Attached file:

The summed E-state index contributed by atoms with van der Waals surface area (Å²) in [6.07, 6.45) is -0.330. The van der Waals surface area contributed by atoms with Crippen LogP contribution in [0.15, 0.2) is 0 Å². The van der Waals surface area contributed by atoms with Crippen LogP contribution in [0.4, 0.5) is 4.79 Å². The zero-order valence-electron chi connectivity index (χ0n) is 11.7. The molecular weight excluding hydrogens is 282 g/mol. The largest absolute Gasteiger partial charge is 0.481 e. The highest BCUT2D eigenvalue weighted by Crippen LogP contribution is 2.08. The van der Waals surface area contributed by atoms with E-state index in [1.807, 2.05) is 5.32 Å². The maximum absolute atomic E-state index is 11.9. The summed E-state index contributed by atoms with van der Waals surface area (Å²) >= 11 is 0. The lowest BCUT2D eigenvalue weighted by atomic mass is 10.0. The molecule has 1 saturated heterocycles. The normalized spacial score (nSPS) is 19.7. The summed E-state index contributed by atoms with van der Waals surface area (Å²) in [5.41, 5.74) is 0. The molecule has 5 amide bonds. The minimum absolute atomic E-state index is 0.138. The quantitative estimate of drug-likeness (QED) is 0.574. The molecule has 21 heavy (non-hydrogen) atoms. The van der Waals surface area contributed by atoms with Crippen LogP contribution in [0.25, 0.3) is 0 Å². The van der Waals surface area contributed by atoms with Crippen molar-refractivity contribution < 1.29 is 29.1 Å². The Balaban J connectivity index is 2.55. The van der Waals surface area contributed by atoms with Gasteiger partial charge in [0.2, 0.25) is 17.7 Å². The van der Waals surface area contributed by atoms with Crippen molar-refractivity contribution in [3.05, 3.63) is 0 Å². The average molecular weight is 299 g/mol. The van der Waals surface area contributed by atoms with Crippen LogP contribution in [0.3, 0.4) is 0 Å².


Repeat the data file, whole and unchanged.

The summed E-state index contributed by atoms with van der Waals surface area (Å²) in [6.07, 6.45) is -0.330. The van der Waals surface area contributed by atoms with Crippen LogP contribution in [0.15, 0.2) is 0 Å². The van der Waals surface area contributed by atoms with Crippen LogP contribution in [0.4, 0.5) is 4.79 Å². The zero-order valence-electron chi connectivity index (χ0n) is 11.7. The molecular weight excluding hydrogens is 282 g/mol. The largest absolute Gasteiger partial charge is 0.481 e. The highest BCUT2D eigenvalue weighted by Crippen LogP contribution is 2.08. The van der Waals surface area contributed by atoms with E-state index in [1.807, 2.05) is 5.32 Å². The maximum absolute atomic E-state index is 11.9. The summed E-state index contributed by atoms with van der Waals surface area (Å²) >= 11 is 0. The lowest BCUT2D eigenvalue weighted by atomic mass is 10.0. The molecule has 1 saturated heterocycles. The normalized spacial score (nSPS) is 19.7. The summed E-state index contributed by atoms with van der Waals surface area (Å²) in [5.41, 5.74) is 0. The molecule has 5 amide bonds. The minimum absolute atomic E-state index is 0.138. The quantitative estimate of drug-likeness (QED) is 0.574. The molecule has 21 heavy (non-hydrogen) atoms. The van der Waals surface area contributed by atoms with Crippen LogP contribution in [0.25, 0.3) is 0 Å². The van der Waals surface area contributed by atoms with Crippen molar-refractivity contribution < 1.29 is 29.1 Å². The Balaban J connectivity index is 2.55. The van der Waals surface area contributed by atoms with Gasteiger partial charge in [0.2, 0.25) is 17.7 Å². The van der Waals surface area contributed by atoms with Crippen molar-refractivity contribution in [3.05, 3.63) is 0 Å². The average molecular weight is 299 g/mol. The van der Waals surface area contributed by atoms with Crippen LogP contribution in [0.3, 0.4) is 0 Å².